Witches’ Brooms

An Eastern white pine (United States)

 

Eastern white pines which are witches’ brooms sprung from seed were found growing in a colony of white pines in Maine.  They were transplanted to Mount Cuba, Hockessin, Delaware.

Their progeny, whether grown from their seed or from cuttings are believed also to produce witches’ brooms.  They are not more fragile or less long-lived than ordinary white pines.

The evolutionary significance of witches’ brooms is not completely understood any more than the chemistry of their eruption on woody plants.

However, many kinds of dwarf conifers of the kind now commercially grown for Christmas are descendants of witches’ brooms.

Pagan blow-back to the heart of an end-of-year celebration appropriated by Christianity.

Witch's Broom White Pines, Mt. Cuba, October 2015-09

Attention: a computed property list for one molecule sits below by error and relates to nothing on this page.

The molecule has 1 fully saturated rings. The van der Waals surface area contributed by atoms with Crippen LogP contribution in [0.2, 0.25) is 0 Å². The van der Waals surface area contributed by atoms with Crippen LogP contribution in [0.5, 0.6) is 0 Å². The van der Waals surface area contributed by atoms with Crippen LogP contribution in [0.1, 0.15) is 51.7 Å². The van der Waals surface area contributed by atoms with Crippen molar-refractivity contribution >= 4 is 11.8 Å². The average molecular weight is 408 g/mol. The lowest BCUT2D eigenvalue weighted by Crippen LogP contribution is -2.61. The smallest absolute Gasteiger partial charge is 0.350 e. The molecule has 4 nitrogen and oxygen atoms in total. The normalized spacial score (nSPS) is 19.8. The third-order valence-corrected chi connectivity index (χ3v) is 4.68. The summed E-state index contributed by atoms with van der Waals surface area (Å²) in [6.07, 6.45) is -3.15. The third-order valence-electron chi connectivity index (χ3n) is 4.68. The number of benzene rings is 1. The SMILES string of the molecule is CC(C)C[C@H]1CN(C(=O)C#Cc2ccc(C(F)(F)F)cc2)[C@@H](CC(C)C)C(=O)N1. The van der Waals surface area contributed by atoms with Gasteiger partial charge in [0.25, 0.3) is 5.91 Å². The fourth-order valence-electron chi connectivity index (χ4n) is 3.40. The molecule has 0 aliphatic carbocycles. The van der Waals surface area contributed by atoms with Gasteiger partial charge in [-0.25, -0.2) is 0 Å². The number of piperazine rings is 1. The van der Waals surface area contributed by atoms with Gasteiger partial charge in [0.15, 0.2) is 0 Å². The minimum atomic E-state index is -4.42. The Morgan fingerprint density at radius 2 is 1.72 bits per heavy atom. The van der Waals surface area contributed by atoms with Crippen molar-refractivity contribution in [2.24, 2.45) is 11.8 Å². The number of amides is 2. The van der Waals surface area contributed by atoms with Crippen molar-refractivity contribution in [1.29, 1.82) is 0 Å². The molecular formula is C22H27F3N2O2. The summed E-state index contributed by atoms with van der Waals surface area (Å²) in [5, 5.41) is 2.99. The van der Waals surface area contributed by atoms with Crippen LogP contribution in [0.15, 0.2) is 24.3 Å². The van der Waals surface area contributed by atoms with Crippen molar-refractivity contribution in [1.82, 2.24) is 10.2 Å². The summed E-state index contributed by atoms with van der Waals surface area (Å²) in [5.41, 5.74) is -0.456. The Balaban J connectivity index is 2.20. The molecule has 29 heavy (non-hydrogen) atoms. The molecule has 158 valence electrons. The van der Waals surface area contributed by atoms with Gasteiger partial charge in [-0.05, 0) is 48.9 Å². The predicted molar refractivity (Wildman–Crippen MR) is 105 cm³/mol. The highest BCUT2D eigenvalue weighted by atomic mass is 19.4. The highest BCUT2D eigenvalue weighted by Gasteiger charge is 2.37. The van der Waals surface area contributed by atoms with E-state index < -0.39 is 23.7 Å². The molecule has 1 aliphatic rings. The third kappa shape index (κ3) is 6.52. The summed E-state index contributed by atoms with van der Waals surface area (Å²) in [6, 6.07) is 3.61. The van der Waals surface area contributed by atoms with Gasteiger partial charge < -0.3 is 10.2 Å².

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Witch's Broom White Pines, Mt. Cuba, October 2015-13

Witch's Broom White Pines, Mt. Cuba, October 2015-12

Witch's Broom White Pines, Mt. Cuba, October 2015-19 

3 thoughts on “Witches’ Brooms

  1. As I understand “witches brooms” they are trees which grow from the trunks of mature trees. There is one on the trunk of a tree at Villanova University.

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    1. Also, the entire white pine – each one of them – at Mt. Cuba is a witches’ broom. The seeds from which they originally grew in a clump of ordinary white pines contained the aberrant DNA of a witches’ broom.

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